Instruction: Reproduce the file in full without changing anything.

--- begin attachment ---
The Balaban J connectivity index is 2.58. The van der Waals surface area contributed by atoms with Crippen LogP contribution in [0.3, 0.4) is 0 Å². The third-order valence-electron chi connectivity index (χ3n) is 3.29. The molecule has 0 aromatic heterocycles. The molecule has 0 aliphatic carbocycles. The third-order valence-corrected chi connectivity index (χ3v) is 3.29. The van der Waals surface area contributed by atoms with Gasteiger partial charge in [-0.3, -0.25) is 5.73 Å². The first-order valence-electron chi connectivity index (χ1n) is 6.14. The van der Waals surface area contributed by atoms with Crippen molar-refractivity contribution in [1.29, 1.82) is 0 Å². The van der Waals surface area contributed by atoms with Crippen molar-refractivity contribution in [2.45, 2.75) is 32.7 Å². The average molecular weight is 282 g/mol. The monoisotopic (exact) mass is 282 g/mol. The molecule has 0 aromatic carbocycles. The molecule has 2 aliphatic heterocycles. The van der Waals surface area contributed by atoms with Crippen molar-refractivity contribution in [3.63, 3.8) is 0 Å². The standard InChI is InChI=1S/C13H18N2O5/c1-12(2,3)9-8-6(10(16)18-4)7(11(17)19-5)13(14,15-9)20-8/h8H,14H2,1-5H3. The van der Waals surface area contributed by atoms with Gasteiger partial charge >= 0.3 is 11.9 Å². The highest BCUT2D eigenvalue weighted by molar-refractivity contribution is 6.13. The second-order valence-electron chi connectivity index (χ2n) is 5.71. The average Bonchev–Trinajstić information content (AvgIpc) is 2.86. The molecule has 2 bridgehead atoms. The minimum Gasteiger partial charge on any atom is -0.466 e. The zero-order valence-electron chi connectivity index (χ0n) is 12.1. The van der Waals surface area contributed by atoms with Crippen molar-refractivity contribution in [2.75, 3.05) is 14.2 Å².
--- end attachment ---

The Balaban J connectivity index is 2.58. The van der Waals surface area contributed by atoms with Crippen LogP contribution in [0.3, 0.4) is 0 Å². The third-order valence-electron chi connectivity index (χ3n) is 3.29. The molecule has 0 aromatic heterocycles. The molecule has 0 aliphatic carbocycles. The third-order valence-corrected chi connectivity index (χ3v) is 3.29. The van der Waals surface area contributed by atoms with Gasteiger partial charge in [-0.3, -0.25) is 5.73 Å². The first-order valence-electron chi connectivity index (χ1n) is 6.14. The van der Waals surface area contributed by atoms with Crippen molar-refractivity contribution in [1.29, 1.82) is 0 Å². The van der Waals surface area contributed by atoms with Crippen molar-refractivity contribution in [2.45, 2.75) is 32.7 Å². The average molecular weight is 282 g/mol. The monoisotopic (exact) mass is 282 g/mol. The molecule has 0 aromatic carbocycles. The molecule has 2 aliphatic heterocycles. The van der Waals surface area contributed by atoms with Crippen molar-refractivity contribution in [3.63, 3.8) is 0 Å². The standard InChI is InChI=1S/C13H18N2O5/c1-12(2,3)9-8-6(10(16)18-4)7(11(17)19-5)13(14,15-9)20-8/h8H,14H2,1-5H3. The van der Waals surface area contributed by atoms with Gasteiger partial charge >= 0.3 is 11.9 Å². The highest BCUT2D eigenvalue weighted by molar-refractivity contribution is 6.13. The second-order valence-electron chi connectivity index (χ2n) is 5.71. The average Bonchev–Trinajstić information content (AvgIpc) is 2.86. The molecule has 2 bridgehead atoms. The minimum Gasteiger partial charge on any atom is -0.466 e. The zero-order valence-electron chi connectivity index (χ0n) is 12.1. The van der Waals surface area contributed by atoms with Crippen molar-refractivity contribution in [2.75, 3.05) is 14.2 Å².